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Taxonomy: Classification and Naming of Living Things

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  • 0:06 Overview of Taxonomy
  • 1:41 Heirarchial Classification
  • 3:20 The Six Kingdoms
  • 5:09 Domains
  • 5:43 Lesson Summary
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Lesson Transcript
Instructor: Danielle Weber

Danielle teaches high school science and has an master's degree in science education.

The name you give to a living thing may be completely different than the name someone else uses. In science, we use a common naming system for all living things to avoid confusion. This lesson will explore the basics of our classification system.

Overview of Taxonomy

Ever heard of a roly poly? What about a potato bug? A pill bug? Wood louse? All of these names are actually common names for the same organism. Imagine how confusing it would be to keep track of all living things if different people used their own names. For scientists, the use of common names and different languages started to make the study of life more complicated than it already was.

Linnaeus developed binomial nomenclature.
Binomial Nomenclature system

In order to create one system that could be used universally, Carolus Linnaeus developed binomial nomenclature. This is a system that uses two names to identify an organism. Specifically, it uses the genus and species names. We'll look at what that means a little later, but let's first look at how binomial nomenclature is used. In order to correctly write a name in this system, the first letter of the genus must be capitalized and the entire name must be written in italics. For example, the scientific name for a house cat is Felis catus. For the lion, it is Panther oleo. For the common goldfish, it is Carassius auratus.

During his studies, Linnaeus classified and named over 11,000 organisms. He based his classification on morphology, which is basically what an organism looks like. The chart below shows the morphology of leaves. While we now use genetics to classify organisms, Linnaeus is still one of the most memorable people involved in taxonomy, which is the study of naming and classifying organisms.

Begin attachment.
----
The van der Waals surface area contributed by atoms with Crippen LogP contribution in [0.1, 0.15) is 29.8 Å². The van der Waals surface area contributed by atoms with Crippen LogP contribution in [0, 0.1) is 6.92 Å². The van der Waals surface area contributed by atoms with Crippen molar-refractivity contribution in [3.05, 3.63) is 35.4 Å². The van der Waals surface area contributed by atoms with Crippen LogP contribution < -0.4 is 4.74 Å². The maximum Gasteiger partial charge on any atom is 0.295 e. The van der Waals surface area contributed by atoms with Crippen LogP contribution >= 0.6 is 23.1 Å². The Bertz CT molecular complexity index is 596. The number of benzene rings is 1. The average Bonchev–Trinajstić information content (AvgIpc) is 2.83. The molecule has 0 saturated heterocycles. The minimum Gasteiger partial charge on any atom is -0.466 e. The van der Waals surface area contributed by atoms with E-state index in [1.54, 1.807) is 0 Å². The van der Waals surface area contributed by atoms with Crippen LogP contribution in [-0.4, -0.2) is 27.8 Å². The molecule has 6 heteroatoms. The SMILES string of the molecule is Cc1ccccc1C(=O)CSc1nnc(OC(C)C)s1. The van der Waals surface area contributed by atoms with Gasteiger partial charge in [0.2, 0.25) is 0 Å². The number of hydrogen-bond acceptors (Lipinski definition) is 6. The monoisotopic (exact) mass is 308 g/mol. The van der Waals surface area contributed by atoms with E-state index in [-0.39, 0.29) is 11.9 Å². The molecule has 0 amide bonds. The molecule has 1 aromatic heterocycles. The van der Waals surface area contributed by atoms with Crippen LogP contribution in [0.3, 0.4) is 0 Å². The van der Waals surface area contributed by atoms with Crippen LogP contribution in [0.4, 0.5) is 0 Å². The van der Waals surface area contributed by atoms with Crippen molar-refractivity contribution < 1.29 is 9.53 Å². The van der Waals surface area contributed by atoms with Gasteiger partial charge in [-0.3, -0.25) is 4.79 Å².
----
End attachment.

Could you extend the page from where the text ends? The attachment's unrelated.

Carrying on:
Chart showing morphology of leaves
chart showing morphology of leaves

Hierarchical Classification

Now that we know why scientific names are used and how they are written, let's look at the hierarchical system of creating these names. Linnaeus developed a system that went from broadest to most specific. The levels of classification he used are: kingdom, phylum, class, order, family, genus, and species. You can see that genus and species are the two most specific categories, which is why they are used in binomial nomenclature to identify an organism. A good way to remember the order of classification from broadest to most specific is to use a mnemonic device. While there are countless mnemonic devices out there, I always remember the order using: Kings Play Chess On Fat Guys' Stomachs. The first letter of each word corresponds to the first letter of each level of organization, making it easy to remember.

A good way to think of how this system helps us identify groups of related organisms is to compare it to your address. You could identify very broadly where you live by just providing the continent, but you could also very specifically provide your house or apartment number. Let's look at an example of this comparing an address to the levels of organization used by Linnaeus. We can compare kingdom with the continent, phylum with the country, class with the state, order with the zip code, family with city, genus with street, and species with apartment number. We see here how this all lines up and helps to identify different levels. We could talk about all of the members of the same class just as we could talk about all of the people within one state, while you could more specifically talk about one species like you could talk about the people living in the same house.

The Six Kingdoms

A long time ago, scientists used just two kingdoms for the classification of living things: plants and animals. As our understanding of life has changed over the past few centuries, we have revised the kingdoms to reflect this. Currently, we use a six-kingdom setup. The kingdoms are: Archaebacteria, Eubacteria, Protista, Fungi, Plants, and Animals. Each kingdom has specific characteristics allowing taxonomists to accurately group organisms.

We will look at the importance and evolutionary history of these six kingdoms later. For now, let's just distinguish between the six different kingdoms. They are classified based on their cell type and number as well as how they get food.

  • Archaebacteria are known as ancient bacteria. The prefix 'archae' means 'ancient,' making this one easy to remember. They are prokaryotic and unicellular.
  • Eubacteria are what you generally think of when you think of bacteria - such as E. coli and salmonella. The prefix 'eu' means 'true,' so these are true bacteria. They too are prokaryotic and unicellular but have different genetic compositions than their ancient predecessors.
  • Protista are small eukaryotic organisms that are grouped in somewhat of a hodge-podge group. They are generally broken up into three groups within the kingdom: plant-like, animal-like, and fungi-like.
  • Fungi were once grouped with plants but, among several other differences, are not capable of photosynthesis and are therefore not plants. They are eukaryotic and heterotrophic, meaning they have to consume food.
  • Plants are capable of photosynthesis, which is one of their defining characteristics, and are eukaryotic.
  • Animals are the largest kingdom and are all eukaryotic, multicellular, and heterotrophic.

Domains

Taxonomists developed domains to group the six kingdoms.
Domains

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